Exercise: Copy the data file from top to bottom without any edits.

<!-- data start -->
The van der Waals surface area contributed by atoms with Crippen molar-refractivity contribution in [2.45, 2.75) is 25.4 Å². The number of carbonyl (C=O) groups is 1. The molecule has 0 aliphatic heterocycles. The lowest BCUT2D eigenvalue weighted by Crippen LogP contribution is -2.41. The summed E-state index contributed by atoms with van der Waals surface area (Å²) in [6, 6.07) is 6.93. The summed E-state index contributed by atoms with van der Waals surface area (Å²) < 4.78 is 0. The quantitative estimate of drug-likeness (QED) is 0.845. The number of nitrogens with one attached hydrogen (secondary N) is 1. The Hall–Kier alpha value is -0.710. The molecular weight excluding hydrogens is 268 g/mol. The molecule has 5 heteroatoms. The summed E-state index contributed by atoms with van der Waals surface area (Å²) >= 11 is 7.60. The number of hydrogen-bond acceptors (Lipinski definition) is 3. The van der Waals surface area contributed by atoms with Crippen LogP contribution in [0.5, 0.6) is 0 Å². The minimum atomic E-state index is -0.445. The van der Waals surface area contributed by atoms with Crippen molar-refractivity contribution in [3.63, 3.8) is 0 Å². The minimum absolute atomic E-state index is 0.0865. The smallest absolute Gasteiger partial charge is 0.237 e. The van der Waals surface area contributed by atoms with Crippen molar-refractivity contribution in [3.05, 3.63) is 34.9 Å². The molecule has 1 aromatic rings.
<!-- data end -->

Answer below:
The van der Waals surface area contributed by atoms with Crippen molar-refractivity contribution in [2.45, 2.75) is 25.4 Å². The number of carbonyl (C=O) groups is 1. The molecule has 0 aliphatic heterocycles. The lowest BCUT2D eigenvalue weighted by Crippen LogP contribution is -2.41. The summed E-state index contributed by atoms with van der Waals surface area (Å²) in [6, 6.07) is 6.93. The summed E-state index contributed by atoms with van der Waals surface area (Å²) < 4.78 is 0. The quantitative estimate of drug-likeness (QED) is 0.845. The number of nitrogens with one attached hydrogen (secondary N) is 1. The Hall–Kier alpha value is -0.710. The molecular weight excluding hydrogens is 268 g/mol. The molecule has 5 heteroatoms. The summed E-state index contributed by atoms with van der Waals surface area (Å²) >= 11 is 7.60. The number of hydrogen-bond acceptors (Lipinski definition) is 3. The van der Waals surface area contributed by atoms with Crippen LogP contribution in [0.5, 0.6) is 0 Å². The minimum atomic E-state index is -0.445. The van der Waals surface area contributed by atoms with Crippen molar-refractivity contribution in [3.63, 3.8) is 0 Å². The minimum absolute atomic E-state index is 0.0865. The smallest absolute Gasteiger partial charge is 0.237 e. The van der Waals surface area contributed by atoms with Crippen molar-refractivity contribution in [3.05, 3.63) is 34.9 Å². The molecule has 1 aromatic rings.